My guess (my preferences in blue) would be:
  • More than 33MP (for 8K), less than 50MP. Most likely 45MP like the R5.
  • 30-40fps electronic, 20fps mechanical.
  • One CF-Express B slot, one SD slot (2 CF-Express B would be preferred though).
  • Focus acquisition, subject recognition and tracking equal or superior to Sony a1, a9ii and Canon R5.
  • New twin Digic processors.
  • Eye controlled AF, backed up by 1Dxiii-style focus point selector.
  • Body shell identical in styling to R3, but beefed up and slightly larger.
  • Pro-capture buffering (as per Olympus).
  • High speed file automatic transfer.
  • Flash sync at 1/500 with electronic shutter, if they can get a fast enough readout.
I wouldn't expect to get high speed focus stacking, as the number of individual frames stacked often runs to 60+ with macro work.
High speed automated HDR using 3-5 frames shot at maximum burst to minimise camera/subject movement is a probability.
A Nikon-style button to toggle exposure bracketing on/off would be nice!
Possibly there could be some advanced AI-driven digital zoom/crop function.

If my above guesses prove mostly accurate, it would make a superb wildlife camera...

The R1 ain't gonna' be a wildlife camera.
 

Michael Clark

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So I wonder why Canon has been insistent on making fixed-length 70/80-200s for the past 40 years.

Is it really a case of what the market wanted, or just accepting what they were given?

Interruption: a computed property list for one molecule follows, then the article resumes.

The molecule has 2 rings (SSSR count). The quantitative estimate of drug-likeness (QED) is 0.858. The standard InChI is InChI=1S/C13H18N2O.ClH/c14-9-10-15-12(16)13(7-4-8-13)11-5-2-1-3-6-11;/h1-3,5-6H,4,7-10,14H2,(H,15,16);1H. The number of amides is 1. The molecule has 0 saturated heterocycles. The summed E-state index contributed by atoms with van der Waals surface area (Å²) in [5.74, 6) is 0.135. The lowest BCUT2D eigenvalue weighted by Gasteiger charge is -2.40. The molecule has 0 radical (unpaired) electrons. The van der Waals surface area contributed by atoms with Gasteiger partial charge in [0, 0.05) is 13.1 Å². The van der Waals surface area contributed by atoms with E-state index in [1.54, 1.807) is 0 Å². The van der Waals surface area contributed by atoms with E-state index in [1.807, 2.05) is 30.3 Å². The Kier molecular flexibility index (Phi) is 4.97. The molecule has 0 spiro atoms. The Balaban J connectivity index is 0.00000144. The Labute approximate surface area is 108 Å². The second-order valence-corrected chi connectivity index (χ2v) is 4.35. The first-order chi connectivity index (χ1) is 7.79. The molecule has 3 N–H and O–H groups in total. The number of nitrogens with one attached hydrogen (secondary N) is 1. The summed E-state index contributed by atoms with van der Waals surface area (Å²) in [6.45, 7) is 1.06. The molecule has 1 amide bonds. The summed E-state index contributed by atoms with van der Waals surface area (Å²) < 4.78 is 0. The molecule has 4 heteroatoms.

Maybe it's a case of the shift in the market.

Fifteen years ago I never saw a white lens at a youth sports event or high school game (unless a PJ from a paper shooting Canon was there - my hometown paper was a Nikon shop). Now they're everywhere.

The market for f/2.8 zooms back then was largely limited to full time working pros, many of them shooting sports were younger males who didn't mind heavy lenses.

Now the few working pros left are many of the same men who are now 40 years older and DO mind heavy lenses. The rest are weekend warriors and "soccer moms" who don't want heavy lenses in 2021.

Just last week at a HS football game a (mostly retired) grizzled old-timer looked at me, laughed, and said, "I haven't carried three bodies at the same time in at least ten years." (I typically carry two, but I'm playing with a Sigma 120-300/2.8 Sport in addition to my normal setup). Back in the day, he'd have been on the sideline of major college football with a 400/2.8, a 70-200/2.8, and a wider lens on that third body.
 

AEWest

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Canon have repeatedly stated that the R3 is not their flagship replacement for the 1DXiii which is their Flagship model and is a sports focused body.
Where do you get this idea that the R1 will be anything other than a flagship pro sports replacement for the 1DXiii ?
There's a rumoured high mp version of the R5 which would make a lot more sense and it would fit in well with what Canon has done previously with their DSLRs :
  • 1DX line - low mp fast action high fps aimed at sports pros
  • 5Div 30mp - medium fps aimed at all round pros
  • 5Ds & 5Dsr 50mp - low fps high resolution aimed at landscape , etc.
Mirrorless
  • R3 & R1 - low mp fast action high fps aimed at sports pros